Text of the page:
• As it turns out, they needn’t have bothered. No matter how hard they looked, no one ever observed an extra planet in the vicinity of Mercury. [23] Ultimately, the astronomers did fix the predicted orbit of Mercury, but to do so they had to replace Newtonian mechanics with Einstein’s theory of relativity. Once again, the moral of the story about holism in testing is that it’s a group of hypotheses that generates the prediction. If what actually happens differs from what was predicted, you know there must be a problem somewhere in that group of hypotheses. But, you don’t know where in the group of hypotheses the problem actually is.
  • What should we do when we encounter failed predictions, then? Duhem says the scientist must rely on “good sense”. Perhaps the scientist can change one hypothesis in the group and see what the new group predicts. If that doesn’t bring the prediction in line with reality, maybe change a different hypothesis and see what happens then. It may seem prudent to start making the changes in the auxiliary hypotheses before moving on to the central hypotheses of the theory. But, there’s no sure way to know ahead of time how – if at all – you’ll be able to turn bad predictions into good ones.
  • Here’s one more consequence of this holism about testing Duhem points out: there are even hypotheses built into the observations we make in order to test our hypotheses in the first place, at least when we make those observations using measuring devices.
  • . If you test a theory that predicts your room-temperature chicken leg is crawling with salmonella bacteria by looking at that chicken leg under the microscope to see the bacteria, your group of hypotheses now includes a set of hypotheses about how the microscope works and what kinds of entities it can let you observe under what conditions. If the predicted detection of the salmonella fails, the problem could be with your hypotheses about room-temperature chicken, or it could be with your hypotheses about the microscope.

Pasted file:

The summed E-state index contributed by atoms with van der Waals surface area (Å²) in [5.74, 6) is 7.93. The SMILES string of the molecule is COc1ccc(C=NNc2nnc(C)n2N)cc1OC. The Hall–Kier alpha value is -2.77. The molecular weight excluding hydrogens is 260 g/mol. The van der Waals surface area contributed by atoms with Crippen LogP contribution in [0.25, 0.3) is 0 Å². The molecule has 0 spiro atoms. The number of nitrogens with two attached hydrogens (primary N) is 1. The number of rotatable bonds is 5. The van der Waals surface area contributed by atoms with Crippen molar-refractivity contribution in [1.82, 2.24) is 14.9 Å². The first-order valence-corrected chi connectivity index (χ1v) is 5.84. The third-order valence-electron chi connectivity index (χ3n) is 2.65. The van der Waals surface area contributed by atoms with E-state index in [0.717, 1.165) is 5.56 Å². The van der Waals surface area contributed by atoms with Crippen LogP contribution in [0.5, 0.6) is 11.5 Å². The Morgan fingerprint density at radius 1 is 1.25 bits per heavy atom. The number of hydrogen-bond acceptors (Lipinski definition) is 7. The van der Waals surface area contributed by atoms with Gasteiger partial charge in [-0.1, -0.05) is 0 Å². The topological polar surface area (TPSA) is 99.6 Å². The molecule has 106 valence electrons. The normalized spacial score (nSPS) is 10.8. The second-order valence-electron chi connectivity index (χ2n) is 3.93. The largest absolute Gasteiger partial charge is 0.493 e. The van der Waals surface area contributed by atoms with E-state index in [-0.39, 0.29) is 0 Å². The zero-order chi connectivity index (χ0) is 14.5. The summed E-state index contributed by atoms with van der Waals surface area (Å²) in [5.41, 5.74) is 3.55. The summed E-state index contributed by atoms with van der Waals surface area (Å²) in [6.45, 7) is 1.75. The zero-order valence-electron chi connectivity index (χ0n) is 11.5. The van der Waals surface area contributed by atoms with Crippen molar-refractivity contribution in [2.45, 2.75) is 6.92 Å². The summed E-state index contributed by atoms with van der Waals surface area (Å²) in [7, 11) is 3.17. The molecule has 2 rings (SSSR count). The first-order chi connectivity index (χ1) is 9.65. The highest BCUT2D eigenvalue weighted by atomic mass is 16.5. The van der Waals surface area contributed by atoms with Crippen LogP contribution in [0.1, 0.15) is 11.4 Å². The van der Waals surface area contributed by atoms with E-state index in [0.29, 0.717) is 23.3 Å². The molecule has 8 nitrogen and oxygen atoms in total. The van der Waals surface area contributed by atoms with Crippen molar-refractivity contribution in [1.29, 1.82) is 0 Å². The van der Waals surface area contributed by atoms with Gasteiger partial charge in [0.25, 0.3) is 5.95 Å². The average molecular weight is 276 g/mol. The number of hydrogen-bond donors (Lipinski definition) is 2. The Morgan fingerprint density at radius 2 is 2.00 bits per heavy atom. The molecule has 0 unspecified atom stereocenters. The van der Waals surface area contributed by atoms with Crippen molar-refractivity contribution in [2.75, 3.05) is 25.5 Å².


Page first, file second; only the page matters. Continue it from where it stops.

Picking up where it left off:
• . If you test a theory that predicts your room-temperature chicken leg is crawling with salmonella bacteria by looking at that chicken leg under the microscope to see the bacteria, your group of hypotheses now includes a set of hypotheses about how the microscope works and what kinds of entities it can let you observe under what conditions. If the predicted detection of the salmonella fails, the problem could be with your hypotheses about room-temperature chicken, or it could be with your hypotheses about the microscope.
  • . If you test a theory that predicts your room-temperature chicken leg is crawling with salmonella bacteria by looking at that chicken leg under the microscope to see the bacteria, your group of hypotheses now includes a set of hypotheses about how the microscope works and what kinds of entities it can let you observe under what conditions. If the predicted detection of the salmonella fails, the problem could be with your hypotheses about room-temperature chicken, or it could be with your hypotheses about the microscope.
  • Duhem’s holism about testing makes evaluating the fit between theory and world pretty strenuous work. Quine, however, tells us that the holism that comes into play in our attempts to test a theory is even more far-reaching. Indeed, Quine asserts that all human knowledge claims, whether scientific hypotheses or claims about the relation between the New York Yankees and the source of all evil, are tied up together in one big group. In other words, when we make a prediction and observe a different outcome, the group of hypotheses we must figure out how to adjust includes everything , even meanings of words.
  • If science is holistic, then scientists make choices – rather than being forced by the data to a single conclusion, they have to use the data to decide how to update their hypotheses and concepts.
  • You considered a thought experiment starting in the year 1600. You are a scientist who has that essential piece of laboratory equipment, an interplanetary transporter. With this device you travel to Twin Earth, a planet very much like our own Earth.
  • While there, you discover that the rivers, lakes, streams, and aqueducts of Twin Earth are filled with a liquid that Twin Earthlings drink, cook with, bathe in, swim in, etc. With their permission, you collect several buckets of this stuff and teleport back to Earth.